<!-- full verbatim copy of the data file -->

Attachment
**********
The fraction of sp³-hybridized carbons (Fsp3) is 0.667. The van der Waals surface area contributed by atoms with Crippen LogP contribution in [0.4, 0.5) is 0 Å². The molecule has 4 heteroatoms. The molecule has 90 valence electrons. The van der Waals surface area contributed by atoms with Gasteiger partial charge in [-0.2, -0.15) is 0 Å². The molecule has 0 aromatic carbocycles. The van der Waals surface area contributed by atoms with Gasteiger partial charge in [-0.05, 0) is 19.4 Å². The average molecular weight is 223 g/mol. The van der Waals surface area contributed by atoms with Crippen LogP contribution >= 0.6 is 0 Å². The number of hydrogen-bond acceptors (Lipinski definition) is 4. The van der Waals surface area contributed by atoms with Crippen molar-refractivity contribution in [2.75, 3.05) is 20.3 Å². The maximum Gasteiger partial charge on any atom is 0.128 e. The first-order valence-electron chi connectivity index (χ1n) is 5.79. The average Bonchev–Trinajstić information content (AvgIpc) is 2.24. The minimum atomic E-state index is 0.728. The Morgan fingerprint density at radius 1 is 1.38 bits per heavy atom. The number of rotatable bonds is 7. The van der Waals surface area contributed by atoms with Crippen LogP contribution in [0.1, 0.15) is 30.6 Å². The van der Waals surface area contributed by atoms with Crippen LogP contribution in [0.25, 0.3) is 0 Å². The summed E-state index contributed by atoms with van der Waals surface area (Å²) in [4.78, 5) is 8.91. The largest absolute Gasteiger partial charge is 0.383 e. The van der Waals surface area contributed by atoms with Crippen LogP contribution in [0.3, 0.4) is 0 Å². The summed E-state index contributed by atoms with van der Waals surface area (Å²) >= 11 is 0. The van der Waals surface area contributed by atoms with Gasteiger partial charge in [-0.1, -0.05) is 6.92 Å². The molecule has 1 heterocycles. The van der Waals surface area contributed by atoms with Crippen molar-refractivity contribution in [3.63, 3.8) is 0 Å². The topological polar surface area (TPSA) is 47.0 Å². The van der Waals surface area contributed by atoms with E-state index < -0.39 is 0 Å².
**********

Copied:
The fraction of sp³-hybridized carbons (Fsp3) is 0.667. The van der Waals surface area contributed by atoms with Crippen LogP contribution in [0.4, 0.5) is 0 Å². The molecule has 4 heteroatoms. The molecule has 90 valence electrons. The van der Waals surface area contributed by atoms with Gasteiger partial charge in [-0.2, -0.15) is 0 Å². The molecule has 0 aromatic carbocycles. The van der Waals surface area contributed by atoms with Gasteiger partial charge in [-0.05, 0) is 19.4 Å². The average molecular weight is 223 g/mol. The van der Waals surface area contributed by atoms with Crippen LogP contribution >= 0.6 is 0 Å². The number of hydrogen-bond acceptors (Lipinski definition) is 4. The van der Waals surface area contributed by atoms with Crippen molar-refractivity contribution in [2.75, 3.05) is 20.3 Å². The maximum Gasteiger partial charge on any atom is 0.128 e. The first-order valence-electron chi connectivity index (χ1n) is 5.79. The average Bonchev–Trinajstić information content (AvgIpc) is 2.24. The minimum atomic E-state index is 0.728. The Morgan fingerprint density at radius 1 is 1.38 bits per heavy atom. The number of rotatable bonds is 7. The van der Waals surface area contributed by atoms with Crippen LogP contribution in [0.1, 0.15) is 30.6 Å². The van der Waals surface area contributed by atoms with Crippen LogP contribution in [0.25, 0.3) is 0 Å². The summed E-state index contributed by atoms with van der Waals surface area (Å²) in [4.78, 5) is 8.91. The largest absolute Gasteiger partial charge is 0.383 e. The van der Waals surface area contributed by atoms with Crippen LogP contribution in [0.3, 0.4) is 0 Å². The summed E-state index contributed by atoms with van der Waals surface area (Å²) >= 11 is 0. The van der Waals surface area contributed by atoms with Gasteiger partial charge in [-0.1, -0.05) is 6.92 Å². The molecule has 1 heterocycles. The van der Waals surface area contributed by atoms with Crippen molar-refractivity contribution in [3.63, 3.8) is 0 Å². The topological polar surface area (TPSA) is 47.0 Å². The van der Waals surface area contributed by atoms with E-state index < -0.39 is 0 Å².